[2]Viruses and Prokaryotes

[2]Viruses and Prokaryotes - Vi ruses and Prokaryotes...

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Unformatted text preview: Vi ruses and Prokaryotes (Chapter 24) What is the structure of a virus? Contrast a virus with a living cell Virus 1. Why do we call viruss a-cellular? Can they be viewed by the light microscope-if not why not? A-cellular: cannot independently performed metabolic activities (outside host) Sub cellular particle: small enough to pass through filter that block prokaryotes Poliovirus 30nm diameter Smallpox 300nm diameter Mimivirus 400nm diameter 2. Do viruses contain both DNA and RNA? Describe the four main virus structures? Why do some viruses have spikes in their outer capsids? (fig. 24-1) RNA or DNA genome Surrounded by protein coat(capsid) Contain either RNA or DNA not both ssDNA, dsDNA, ssRNA, dsRNA contain nucleic acids necessary to make copies of themselves but must invade and use metabolic machinery of living cells in order to produce Viruss tales over metabolic machinery of the cell; after invading hosts. Hosts synthesize capsid (protective protein coat) Virus structure T MV (tobacco mosaic virus) Helical Adenovirus (e.g. respiratory infection) T4 (infects E. Coli), bacteriofage Enveloped viruses A virus is a small particle What about its evolution 3. A virus is a small particle consisting of a nucleic acid genome surrounded by a protein coat, and may be enveloped. Explain the Escaped Gene Hypothesis, ad how does this explain the evolution of viruses? The escaped gene hypothesis Viruses may be bit s of nucleic acid that originally escaped from animal plant to bacterial cells (the three domains) as mobile genetic elements: o Transposons A DNA sergent that can move from one chromosome to another, or to distant sites within the same chromosome o Plasmids Small circular dsDNA molecules that carry genes distinct from those in the main DNA of a cell o Fragment moved from cell to cell Viruses may have evolved earlier before three domain emerges Mimiviruses have the genes that encode some of the components for protein translation o Evolved form a more complex ancestor; gradually lost some o the genes necessary for protein synthesis o Became dependent upon a host doe complete protein synthesis 4. Viruses have lytic and lysogenic reproductive cycles. Differentiate between each. Does a temperate virus have a lytic or a lysogenic cycle? Which one favors evolution of viruses?(Fig. 24-2, 24-3) What is the importance of lysogenic conversion to the properties of bacteria and their pathology? Give a couple of examples. 5. Briefly describe the 10 main steps involved in the lytic cycle of a membrane virus; Why are the host cell receptors important for viral entry; if the host cell machinery were unavailable to the virus would it be able to replicate; why or why not?...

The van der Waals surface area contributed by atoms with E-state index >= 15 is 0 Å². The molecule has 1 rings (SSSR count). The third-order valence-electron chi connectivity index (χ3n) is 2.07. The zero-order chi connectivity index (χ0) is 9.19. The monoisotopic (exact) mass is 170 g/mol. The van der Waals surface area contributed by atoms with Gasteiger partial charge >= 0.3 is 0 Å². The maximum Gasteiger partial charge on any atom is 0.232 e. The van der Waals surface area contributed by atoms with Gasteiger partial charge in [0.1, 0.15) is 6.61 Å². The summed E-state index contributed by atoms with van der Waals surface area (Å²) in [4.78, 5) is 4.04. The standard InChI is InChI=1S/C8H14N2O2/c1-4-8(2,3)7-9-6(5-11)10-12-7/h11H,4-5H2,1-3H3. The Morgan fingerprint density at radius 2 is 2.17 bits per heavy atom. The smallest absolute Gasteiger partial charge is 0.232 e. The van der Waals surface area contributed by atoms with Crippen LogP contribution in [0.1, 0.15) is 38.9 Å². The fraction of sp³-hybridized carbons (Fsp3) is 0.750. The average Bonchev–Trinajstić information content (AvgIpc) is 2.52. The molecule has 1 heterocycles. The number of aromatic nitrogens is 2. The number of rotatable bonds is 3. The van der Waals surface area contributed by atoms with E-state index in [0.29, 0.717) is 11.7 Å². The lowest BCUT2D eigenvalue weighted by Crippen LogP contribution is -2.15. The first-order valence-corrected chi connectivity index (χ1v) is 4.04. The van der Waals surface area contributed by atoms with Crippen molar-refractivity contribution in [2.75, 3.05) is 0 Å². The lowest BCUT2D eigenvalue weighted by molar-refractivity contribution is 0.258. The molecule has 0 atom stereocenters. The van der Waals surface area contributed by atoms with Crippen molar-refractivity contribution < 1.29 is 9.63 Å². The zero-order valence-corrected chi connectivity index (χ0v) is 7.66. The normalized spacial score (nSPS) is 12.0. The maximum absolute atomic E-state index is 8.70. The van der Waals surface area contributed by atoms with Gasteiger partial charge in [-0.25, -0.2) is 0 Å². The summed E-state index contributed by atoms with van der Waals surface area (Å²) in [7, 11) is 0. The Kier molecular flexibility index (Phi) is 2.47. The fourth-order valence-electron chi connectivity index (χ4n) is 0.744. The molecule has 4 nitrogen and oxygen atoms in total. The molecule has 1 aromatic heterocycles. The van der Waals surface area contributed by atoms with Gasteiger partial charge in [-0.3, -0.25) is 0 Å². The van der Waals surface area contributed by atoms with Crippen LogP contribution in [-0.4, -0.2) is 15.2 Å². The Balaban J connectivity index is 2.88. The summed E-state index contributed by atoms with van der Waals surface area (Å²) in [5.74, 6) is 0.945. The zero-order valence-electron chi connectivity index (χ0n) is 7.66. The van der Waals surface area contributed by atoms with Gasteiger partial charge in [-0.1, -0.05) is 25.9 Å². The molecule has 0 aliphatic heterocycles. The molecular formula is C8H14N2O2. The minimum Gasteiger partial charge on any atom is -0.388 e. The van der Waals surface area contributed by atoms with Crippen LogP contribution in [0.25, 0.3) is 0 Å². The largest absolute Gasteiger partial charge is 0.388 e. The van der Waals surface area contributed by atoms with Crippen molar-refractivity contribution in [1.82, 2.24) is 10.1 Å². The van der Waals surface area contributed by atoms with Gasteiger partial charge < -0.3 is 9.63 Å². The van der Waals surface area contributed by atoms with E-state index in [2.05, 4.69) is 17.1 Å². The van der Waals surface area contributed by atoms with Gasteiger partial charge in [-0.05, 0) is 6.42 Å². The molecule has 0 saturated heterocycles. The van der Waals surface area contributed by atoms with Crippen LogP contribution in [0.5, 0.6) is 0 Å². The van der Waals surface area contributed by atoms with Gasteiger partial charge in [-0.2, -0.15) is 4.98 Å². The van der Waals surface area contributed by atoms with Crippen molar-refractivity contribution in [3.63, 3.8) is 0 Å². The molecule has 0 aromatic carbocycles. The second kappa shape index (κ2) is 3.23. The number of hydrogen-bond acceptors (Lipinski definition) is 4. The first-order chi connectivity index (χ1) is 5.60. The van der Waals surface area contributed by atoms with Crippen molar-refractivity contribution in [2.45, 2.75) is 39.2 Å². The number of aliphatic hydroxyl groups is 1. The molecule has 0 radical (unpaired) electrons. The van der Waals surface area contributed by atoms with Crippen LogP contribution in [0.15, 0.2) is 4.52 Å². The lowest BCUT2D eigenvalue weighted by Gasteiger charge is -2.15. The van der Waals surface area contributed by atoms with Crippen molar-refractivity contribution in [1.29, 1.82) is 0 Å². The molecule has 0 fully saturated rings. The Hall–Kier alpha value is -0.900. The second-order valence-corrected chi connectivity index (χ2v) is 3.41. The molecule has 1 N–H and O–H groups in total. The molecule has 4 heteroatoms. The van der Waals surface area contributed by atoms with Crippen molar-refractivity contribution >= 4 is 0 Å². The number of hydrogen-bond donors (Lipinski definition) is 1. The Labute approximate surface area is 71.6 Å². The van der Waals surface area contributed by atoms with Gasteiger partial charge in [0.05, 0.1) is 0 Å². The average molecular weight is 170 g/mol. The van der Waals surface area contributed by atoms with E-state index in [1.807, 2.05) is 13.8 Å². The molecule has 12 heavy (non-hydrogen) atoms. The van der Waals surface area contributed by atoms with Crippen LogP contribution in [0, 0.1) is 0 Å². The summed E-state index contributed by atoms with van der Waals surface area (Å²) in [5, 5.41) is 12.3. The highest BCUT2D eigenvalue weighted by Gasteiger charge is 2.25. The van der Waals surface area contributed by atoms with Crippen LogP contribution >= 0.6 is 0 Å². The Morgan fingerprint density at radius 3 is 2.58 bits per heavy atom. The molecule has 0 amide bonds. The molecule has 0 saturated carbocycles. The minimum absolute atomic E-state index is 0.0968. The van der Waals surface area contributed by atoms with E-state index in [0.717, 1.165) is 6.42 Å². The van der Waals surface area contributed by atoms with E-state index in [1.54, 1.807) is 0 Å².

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[2]Viruses and Prokaryotes - Vi ruses and Prokaryotes...

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